Sunday, June 25, 2017

'Quantum gambling' could make betting fairer for all involved

From Wired, June 20:

'Quantum gambling' is a combination of game theory and quantum mechanics

Gambling only works if the playing field is fair between the two parties. However, because of the nature of it, both have something to gain or lose.

Historically, it has been difficult to ensure fair play in gambling for this reason, without getting a third party to step in to oversee things. Now, it seems quantum mechanics promises a solution.

A team of researchers in China and Bristol has developed a way for two parties to play a gambling game fairly, without the need for any third party to step in, using quantum mechanics. The authors think this area of ‘quantum gambling’ could one day be used in casinos.

"The fairness of our protocol does not rely on the integrity of any participant, but relies on the assumption that both parties are rational and would like to choose a strategy to maximise their own gains," Xiaoqi Zhou, co-author of the paper, told WIRED.

The strategy the researchers developed is a mixture of game theory and quantum information processing, and it could be adapted for use in casinos or lotteries.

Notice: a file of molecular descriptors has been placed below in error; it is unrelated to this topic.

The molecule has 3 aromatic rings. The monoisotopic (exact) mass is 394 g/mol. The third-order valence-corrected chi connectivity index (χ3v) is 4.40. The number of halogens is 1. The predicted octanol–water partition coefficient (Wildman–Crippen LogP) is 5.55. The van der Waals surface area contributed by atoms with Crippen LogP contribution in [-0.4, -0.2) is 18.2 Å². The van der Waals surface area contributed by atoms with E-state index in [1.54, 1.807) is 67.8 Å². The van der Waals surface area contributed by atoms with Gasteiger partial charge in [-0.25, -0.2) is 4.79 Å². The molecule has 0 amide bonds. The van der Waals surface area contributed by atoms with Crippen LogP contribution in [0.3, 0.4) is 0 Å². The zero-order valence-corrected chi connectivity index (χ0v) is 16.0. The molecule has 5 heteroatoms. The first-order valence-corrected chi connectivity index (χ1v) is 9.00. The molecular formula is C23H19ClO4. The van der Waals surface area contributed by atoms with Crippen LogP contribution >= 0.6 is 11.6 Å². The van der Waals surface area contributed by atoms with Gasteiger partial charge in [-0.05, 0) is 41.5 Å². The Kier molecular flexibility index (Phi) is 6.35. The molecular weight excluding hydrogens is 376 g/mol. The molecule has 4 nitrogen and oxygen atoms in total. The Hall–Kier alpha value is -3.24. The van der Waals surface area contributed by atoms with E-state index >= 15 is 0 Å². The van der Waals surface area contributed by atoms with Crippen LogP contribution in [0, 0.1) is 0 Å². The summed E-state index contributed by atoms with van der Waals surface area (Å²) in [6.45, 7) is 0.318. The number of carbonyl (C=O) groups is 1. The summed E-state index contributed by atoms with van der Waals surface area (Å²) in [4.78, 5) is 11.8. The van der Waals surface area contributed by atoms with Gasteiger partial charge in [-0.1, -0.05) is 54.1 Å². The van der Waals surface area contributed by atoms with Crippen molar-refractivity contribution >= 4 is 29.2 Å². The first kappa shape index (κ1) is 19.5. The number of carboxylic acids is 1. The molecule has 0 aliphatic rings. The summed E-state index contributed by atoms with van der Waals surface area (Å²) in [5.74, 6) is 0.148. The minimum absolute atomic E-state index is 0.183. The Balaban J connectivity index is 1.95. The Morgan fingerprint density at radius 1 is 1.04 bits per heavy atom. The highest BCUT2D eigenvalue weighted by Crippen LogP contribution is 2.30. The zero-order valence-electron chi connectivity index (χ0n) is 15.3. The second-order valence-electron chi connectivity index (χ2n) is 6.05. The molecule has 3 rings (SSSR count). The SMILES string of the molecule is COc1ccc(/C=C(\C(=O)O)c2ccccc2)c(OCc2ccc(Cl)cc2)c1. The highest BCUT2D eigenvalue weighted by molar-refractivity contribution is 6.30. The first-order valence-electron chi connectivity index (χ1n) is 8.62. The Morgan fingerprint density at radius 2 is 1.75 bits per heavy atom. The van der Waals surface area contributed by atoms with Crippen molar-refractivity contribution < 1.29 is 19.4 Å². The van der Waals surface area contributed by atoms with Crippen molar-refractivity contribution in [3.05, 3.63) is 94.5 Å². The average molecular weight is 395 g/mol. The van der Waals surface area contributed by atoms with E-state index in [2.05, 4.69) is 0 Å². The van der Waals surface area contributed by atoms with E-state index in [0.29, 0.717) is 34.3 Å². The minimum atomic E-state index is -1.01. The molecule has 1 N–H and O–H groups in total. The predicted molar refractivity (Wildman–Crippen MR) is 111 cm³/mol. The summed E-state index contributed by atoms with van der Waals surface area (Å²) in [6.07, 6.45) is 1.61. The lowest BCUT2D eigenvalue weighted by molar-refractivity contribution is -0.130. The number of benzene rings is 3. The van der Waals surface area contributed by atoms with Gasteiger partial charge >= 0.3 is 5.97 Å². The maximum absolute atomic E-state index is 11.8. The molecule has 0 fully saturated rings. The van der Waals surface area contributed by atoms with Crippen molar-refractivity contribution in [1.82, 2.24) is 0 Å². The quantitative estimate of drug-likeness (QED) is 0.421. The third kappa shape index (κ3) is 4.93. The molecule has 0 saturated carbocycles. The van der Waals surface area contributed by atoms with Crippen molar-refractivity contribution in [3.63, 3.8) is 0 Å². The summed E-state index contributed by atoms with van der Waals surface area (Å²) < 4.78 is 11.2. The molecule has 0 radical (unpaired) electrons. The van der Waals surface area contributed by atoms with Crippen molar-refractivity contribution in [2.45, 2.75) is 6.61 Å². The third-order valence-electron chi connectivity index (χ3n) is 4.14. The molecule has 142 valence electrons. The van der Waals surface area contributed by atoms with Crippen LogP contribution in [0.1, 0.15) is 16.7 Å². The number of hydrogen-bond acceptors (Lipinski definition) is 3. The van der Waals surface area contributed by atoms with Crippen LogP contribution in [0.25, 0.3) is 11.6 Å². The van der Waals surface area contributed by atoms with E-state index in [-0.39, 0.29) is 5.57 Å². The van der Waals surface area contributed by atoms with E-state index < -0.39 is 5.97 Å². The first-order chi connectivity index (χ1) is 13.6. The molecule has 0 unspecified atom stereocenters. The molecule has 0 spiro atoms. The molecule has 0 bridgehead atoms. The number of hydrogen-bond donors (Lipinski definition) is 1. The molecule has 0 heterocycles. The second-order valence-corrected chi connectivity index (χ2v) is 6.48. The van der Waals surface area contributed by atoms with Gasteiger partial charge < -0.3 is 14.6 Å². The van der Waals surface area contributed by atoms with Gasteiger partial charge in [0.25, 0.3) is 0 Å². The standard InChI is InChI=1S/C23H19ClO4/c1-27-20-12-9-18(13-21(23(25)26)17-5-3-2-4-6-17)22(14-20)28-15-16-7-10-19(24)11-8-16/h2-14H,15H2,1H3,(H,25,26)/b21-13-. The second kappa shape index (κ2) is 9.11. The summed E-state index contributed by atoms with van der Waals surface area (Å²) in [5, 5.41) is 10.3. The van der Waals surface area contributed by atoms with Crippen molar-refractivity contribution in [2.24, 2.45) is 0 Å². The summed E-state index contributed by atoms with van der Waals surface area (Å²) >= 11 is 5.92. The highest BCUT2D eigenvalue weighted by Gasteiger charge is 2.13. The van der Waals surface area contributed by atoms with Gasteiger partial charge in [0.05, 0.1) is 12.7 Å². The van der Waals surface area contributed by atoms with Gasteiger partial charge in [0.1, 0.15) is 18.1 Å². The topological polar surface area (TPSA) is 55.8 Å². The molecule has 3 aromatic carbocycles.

“Surprisingly, by drawing from the classical and quantum game theory, we have found a protocol which enables two parties to create an unbiased gambling machine themselves to perform a fair gambling without introducing any third party,” the authors wrote in their paper.

The idea rests on a theoretical machine that can be constructed by two parties, named Alice and Bob. It uses properties of quantum mechanics, called Heisenberg’s uncertainty principle and quantum superposition.

Heisenberg’s uncertainty principle means the act of observing a particle creates certain changes in its behaviour. Specifically, it means we cannot know both the momentum and position of a particle to the same degree of certainty at once.

Quantum superposition means a particle can be in a combination of two different states at once.
In the gambling machine example, Alice starts out with two boxes, each hosting a particle. She knows what state both particles are in but depending on what she chooses, the states might decay before they reach Bob.

Bob then receives box B, and he will win if he can work out the state box B is in either by observing the particle, or by asking for box A and working it out from there.
Alice does not want Bob to guess what is in the boxes, but the rules of quantum mechanics make it difficult to work out what is best to do.

The authors calculated, using a large amount of maths, that the best strategies for both parties would take them to what is called a Nash equilibrium point. This is a point where “no player has anything to gain by unilaterally changing his or her own strategy”....MORE
Also by the same writer at Wired: